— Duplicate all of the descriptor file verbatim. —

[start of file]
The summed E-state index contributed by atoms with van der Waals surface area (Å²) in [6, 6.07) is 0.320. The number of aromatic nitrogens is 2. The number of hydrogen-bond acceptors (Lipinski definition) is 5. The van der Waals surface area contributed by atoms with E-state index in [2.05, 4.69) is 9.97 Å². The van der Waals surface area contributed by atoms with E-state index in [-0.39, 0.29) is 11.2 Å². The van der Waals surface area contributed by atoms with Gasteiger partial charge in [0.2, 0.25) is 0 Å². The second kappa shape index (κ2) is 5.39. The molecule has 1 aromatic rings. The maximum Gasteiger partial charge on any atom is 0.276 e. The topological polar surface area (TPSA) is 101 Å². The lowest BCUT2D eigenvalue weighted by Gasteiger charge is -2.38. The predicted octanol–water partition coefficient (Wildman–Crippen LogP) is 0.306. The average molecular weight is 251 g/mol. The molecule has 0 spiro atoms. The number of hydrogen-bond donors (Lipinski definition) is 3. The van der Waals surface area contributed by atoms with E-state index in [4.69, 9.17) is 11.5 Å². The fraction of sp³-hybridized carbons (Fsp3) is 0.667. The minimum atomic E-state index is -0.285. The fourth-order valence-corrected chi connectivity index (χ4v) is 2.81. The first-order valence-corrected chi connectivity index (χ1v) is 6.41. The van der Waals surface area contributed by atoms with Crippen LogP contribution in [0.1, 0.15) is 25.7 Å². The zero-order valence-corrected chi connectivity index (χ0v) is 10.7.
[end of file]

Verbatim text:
The summed E-state index contributed by atoms with van der Waals surface area (Å²) in [6, 6.07) is 0.320. The number of aromatic nitrogens is 2. The number of hydrogen-bond acceptors (Lipinski definition) is 5. The van der Waals surface area contributed by atoms with E-state index in [2.05, 4.69) is 9.97 Å². The van der Waals surface area contributed by atoms with E-state index in [-0.39, 0.29) is 11.2 Å². The van der Waals surface area contributed by atoms with Gasteiger partial charge in [0.2, 0.25) is 0 Å². The second kappa shape index (κ2) is 5.39. The molecule has 1 aromatic rings. The maximum Gasteiger partial charge on any atom is 0.276 e. The topological polar surface area (TPSA) is 101 Å². The lowest BCUT2D eigenvalue weighted by Gasteiger charge is -2.38. The predicted octanol–water partition coefficient (Wildman–Crippen LogP) is 0.306. The average molecular weight is 251 g/mol. The molecule has 0 spiro atoms. The number of hydrogen-bond donors (Lipinski definition) is 3. The van der Waals surface area contributed by atoms with E-state index in [4.69, 9.17) is 11.5 Å². The fraction of sp³-hybridized carbons (Fsp3) is 0.667. The minimum atomic E-state index is -0.285. The fourth-order valence-corrected chi connectivity index (χ4v) is 2.81. The first-order valence-corrected chi connectivity index (χ1v) is 6.41. The van der Waals surface area contributed by atoms with Crippen LogP contribution in [0.1, 0.15) is 25.7 Å². The zero-order valence-corrected chi connectivity index (χ0v) is 10.7.